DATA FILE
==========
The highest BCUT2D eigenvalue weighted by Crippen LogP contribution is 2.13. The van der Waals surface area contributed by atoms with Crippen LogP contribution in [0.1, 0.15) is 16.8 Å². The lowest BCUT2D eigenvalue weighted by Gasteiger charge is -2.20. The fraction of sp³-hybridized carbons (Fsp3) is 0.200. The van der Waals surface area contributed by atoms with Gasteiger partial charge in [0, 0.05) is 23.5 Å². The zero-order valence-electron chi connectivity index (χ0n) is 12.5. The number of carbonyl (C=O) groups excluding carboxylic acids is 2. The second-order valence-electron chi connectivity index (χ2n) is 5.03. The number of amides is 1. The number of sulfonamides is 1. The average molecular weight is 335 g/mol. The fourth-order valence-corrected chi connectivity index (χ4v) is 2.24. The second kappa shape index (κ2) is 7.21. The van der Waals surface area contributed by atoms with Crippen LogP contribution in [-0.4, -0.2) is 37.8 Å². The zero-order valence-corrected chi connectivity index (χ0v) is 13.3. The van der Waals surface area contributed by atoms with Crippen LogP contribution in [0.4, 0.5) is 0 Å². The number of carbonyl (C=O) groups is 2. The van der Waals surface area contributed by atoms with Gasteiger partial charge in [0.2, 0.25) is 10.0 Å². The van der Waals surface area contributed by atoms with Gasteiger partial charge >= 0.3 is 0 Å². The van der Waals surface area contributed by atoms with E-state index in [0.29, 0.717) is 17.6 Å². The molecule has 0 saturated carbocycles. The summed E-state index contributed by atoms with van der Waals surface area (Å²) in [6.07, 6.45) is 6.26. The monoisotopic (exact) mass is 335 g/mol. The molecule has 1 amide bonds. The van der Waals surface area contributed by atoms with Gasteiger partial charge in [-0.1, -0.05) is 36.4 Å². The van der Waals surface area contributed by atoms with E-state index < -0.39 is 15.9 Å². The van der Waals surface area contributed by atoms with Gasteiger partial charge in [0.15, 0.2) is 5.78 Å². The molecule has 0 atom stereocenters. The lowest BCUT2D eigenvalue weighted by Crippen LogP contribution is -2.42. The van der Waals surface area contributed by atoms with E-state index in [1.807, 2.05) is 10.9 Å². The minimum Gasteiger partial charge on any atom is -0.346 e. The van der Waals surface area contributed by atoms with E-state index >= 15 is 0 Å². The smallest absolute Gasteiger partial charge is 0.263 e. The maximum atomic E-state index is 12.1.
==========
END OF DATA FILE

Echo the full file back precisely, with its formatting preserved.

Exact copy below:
The highest BCUT2D eigenvalue weighted by Crippen LogP contribution is 2.13. The van der Waals surface area contributed by atoms with Crippen LogP contribution in [0.1, 0.15) is 16.8 Å². The lowest BCUT2D eigenvalue weighted by Gasteiger charge is -2.20. The fraction of sp³-hybridized carbons (Fsp3) is 0.200. The van der Waals surface area contributed by atoms with Gasteiger partial charge in [0, 0.05) is 23.5 Å². The zero-order valence-electron chi connectivity index (χ0n) is 12.5. The number of carbonyl (C=O) groups excluding carboxylic acids is 2. The second-order valence-electron chi connectivity index (χ2n) is 5.03. The number of amides is 1. The number of sulfonamides is 1. The average molecular weight is 335 g/mol. The fourth-order valence-corrected chi connectivity index (χ4v) is 2.24. The second kappa shape index (κ2) is 7.21. The van der Waals surface area contributed by atoms with Crippen LogP contribution in [-0.4, -0.2) is 37.8 Å². The zero-order valence-corrected chi connectivity index (χ0v) is 13.3. The van der Waals surface area contributed by atoms with Crippen LogP contribution in [0.4, 0.5) is 0 Å². The number of carbonyl (C=O) groups is 2. The van der Waals surface area contributed by atoms with Gasteiger partial charge in [0.2, 0.25) is 10.0 Å². The van der Waals surface area contributed by atoms with Gasteiger partial charge >= 0.3 is 0 Å². The van der Waals surface area contributed by atoms with E-state index in [0.29, 0.717) is 17.6 Å². The molecule has 0 saturated carbocycles. The summed E-state index contributed by atoms with van der Waals surface area (Å²) in [6.07, 6.45) is 6.26. The monoisotopic (exact) mass is 335 g/mol. The molecule has 1 amide bonds. The van der Waals surface area contributed by atoms with Gasteiger partial charge in [-0.1, -0.05) is 36.4 Å². The van der Waals surface area contributed by atoms with E-state index < -0.39 is 15.9 Å². The van der Waals surface area contributed by atoms with Gasteiger partial charge in [0.15, 0.2) is 5.78 Å². The molecule has 0 atom stereocenters. The lowest BCUT2D eigenvalue weighted by Crippen LogP contribution is -2.42. The van der Waals surface area contributed by atoms with E-state index in [1.807, 2.05) is 10.9 Å². The minimum Gasteiger partial charge on any atom is -0.346 e. The van der Waals surface area contributed by atoms with E-state index >= 15 is 0 Å². The smallest absolute Gasteiger partial charge is 0.263 e. The maximum atomic E-state index is 12.1.